Western European News Digest
London's Private Water Controller Moves to Expand Control
As "the driest period in nearly a century" continues into its 17th month in southern England, London's private water monopoly is working to quench usage even further.
The Independent informed its readers of this development April 16, under the headline, "Wimbledon and Lords to truck in water to beat drought." Among the powers being sought by Thames Water is the authority "to ban sports grounds, parks, and private clubs from watering their pitches and grounds this summer."
The privatized water operation says that supplies "are close to a crisis point." Government advisors are saying "privately that there is a 'very good chance' of a total ban on 'non-essential' water use across the city."
Thames Water was privatized in 1989. In 1995, it began acquiring water operations outside of England. In 1996, it gained control of the world's largest private water project, in Izmit, Turkey. In 2001, it became the Water Division of RWE. That same year, it purchased the largest private water company in the U.S., American Water Works. In 2002, it purchased 48% of China Water Company. It now has operations in 46 countries.
RWE, the largest electricity provider in the UK, reports that its "core business is electricity, gas, water, heating, disposal, plant nets, services, solid fuels, and oil." It also trades in energy derivatives and "environmental certificates."
Merkel Increasingly Critical of Bush-Cheney Policies
As the German weekly Der Spiegel reveals in its April 18 issue, the image of outspokenly pro-Bush Chancellor Angela Merkel in the media does not correspond to her concrete political activities. For example, in her 35-minute phone conversation with President George W. Bush on April 12, Merkel urged him to enter direct talks with Iran, and to avoid confrontation with Russiabecause the Russians were needed for a diplomatic solution with Iran. Furthermore, the upcoming G-8 summit in St. Petersburg and the one-year G-8 presidency of Russia have to be successful, Merkel told Bush.
The Chancellor also disapproves of Bush's recent "nuclear deal" with India, because what one grants the Indians, cannot be denied to the Iranians.
At a recent briefing before the foreign relations committee of the German Parliament, Merkel expressed dissent from the U.S. policy of attacking Russian President Vladimir Putin for his lack of "democratic" commitment: She stressed Putin's success in ending the wild privatizations period, and the restoration Russian statehood. She is reported even to have said that a continuation of privatizations in Russia would have resulted in a "sell-out to American oil interests."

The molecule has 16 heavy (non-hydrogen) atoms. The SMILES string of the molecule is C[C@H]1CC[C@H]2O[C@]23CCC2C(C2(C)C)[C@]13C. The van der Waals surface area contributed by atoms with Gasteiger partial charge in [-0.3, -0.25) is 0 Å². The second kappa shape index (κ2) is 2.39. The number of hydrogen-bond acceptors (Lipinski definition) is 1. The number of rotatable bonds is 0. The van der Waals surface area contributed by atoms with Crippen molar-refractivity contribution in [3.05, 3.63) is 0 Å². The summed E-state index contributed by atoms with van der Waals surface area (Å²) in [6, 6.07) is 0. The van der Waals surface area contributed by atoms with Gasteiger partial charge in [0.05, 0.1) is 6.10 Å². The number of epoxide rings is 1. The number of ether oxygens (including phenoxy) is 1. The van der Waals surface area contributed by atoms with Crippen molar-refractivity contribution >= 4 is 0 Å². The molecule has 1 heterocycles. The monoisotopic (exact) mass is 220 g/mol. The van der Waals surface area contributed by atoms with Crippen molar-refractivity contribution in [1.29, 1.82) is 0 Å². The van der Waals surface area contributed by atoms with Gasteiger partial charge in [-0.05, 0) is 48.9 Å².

The French Youth Who Forced Burial of the 'Job Contract'
The French daily Liberation April 15 had several pages profiling the French youth whose mass demonstrations got rid of the CPE (First Job Contract). Most importantly, the movement is not attached to a particular party, as one youth was quoted saying; they don't want to be boxed in between "a Socialist Party with such a dramatic deficit of ideas that it creates no desire to go there," and an extreme left which is "too dogmatic." The Socialist Party is also accused of being "fatalistic," while the youth believe that "resignation is the absence of politics."
Secondly, while traditionally, such political movements mobilize especially students in the humanities, this time it was all the students in the science and law faculties who were fully mobilized. One model for the mobilization was the University of Poitiers, in the center of France, where as many as 5,000 students crowded into the general assemblies, in which the students decided on their slogans and defined their actions. Participation was so large, that they had to hold their assemblies at a rugby stadium.